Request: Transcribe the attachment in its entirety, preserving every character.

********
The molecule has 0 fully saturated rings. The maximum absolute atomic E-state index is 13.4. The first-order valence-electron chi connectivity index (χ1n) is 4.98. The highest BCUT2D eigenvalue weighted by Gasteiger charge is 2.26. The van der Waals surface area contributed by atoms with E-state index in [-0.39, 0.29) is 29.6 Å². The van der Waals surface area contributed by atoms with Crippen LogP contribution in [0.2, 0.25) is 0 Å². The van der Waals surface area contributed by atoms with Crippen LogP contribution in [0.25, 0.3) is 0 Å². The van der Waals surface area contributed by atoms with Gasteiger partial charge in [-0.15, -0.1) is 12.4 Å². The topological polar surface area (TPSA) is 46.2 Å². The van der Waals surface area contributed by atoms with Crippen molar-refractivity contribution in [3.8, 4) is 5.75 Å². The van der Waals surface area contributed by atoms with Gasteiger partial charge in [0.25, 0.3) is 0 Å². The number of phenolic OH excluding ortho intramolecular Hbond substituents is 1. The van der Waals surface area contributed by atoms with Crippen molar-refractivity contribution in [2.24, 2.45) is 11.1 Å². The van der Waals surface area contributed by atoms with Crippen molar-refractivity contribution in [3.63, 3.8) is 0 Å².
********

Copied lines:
The molecule has 0 fully saturated rings. The maximum absolute atomic E-state index is 13.4. The first-order valence-electron chi connectivity index (χ1n) is 4.98. The highest BCUT2D eigenvalue weighted by Gasteiger charge is 2.26. The van der Waals surface area contributed by atoms with E-state index in [-0.39, 0.29) is 29.6 Å². The van der Waals surface area contributed by atoms with Crippen LogP contribution in [0.2, 0.25) is 0 Å². The van der Waals surface area contributed by atoms with Crippen LogP contribution in [0.25, 0.3) is 0 Å². The van der Waals surface area contributed by atoms with Gasteiger partial charge in [-0.15, -0.1) is 12.4 Å². The topological polar surface area (TPSA) is 46.2 Å². The van der Waals surface area contributed by atoms with Crippen molar-refractivity contribution in [3.8, 4) is 5.75 Å². The van der Waals surface area contributed by atoms with Gasteiger partial charge in [0.25, 0.3) is 0 Å². The number of phenolic OH excluding ortho intramolecular Hbond substituents is 1. The van der Waals surface area contributed by atoms with Crippen molar-refractivity contribution in [2.24, 2.45) is 11.1 Å². The van der Waals surface area contributed by atoms with Crippen molar-refractivity contribution in [3.63, 3.8) is 0 Å².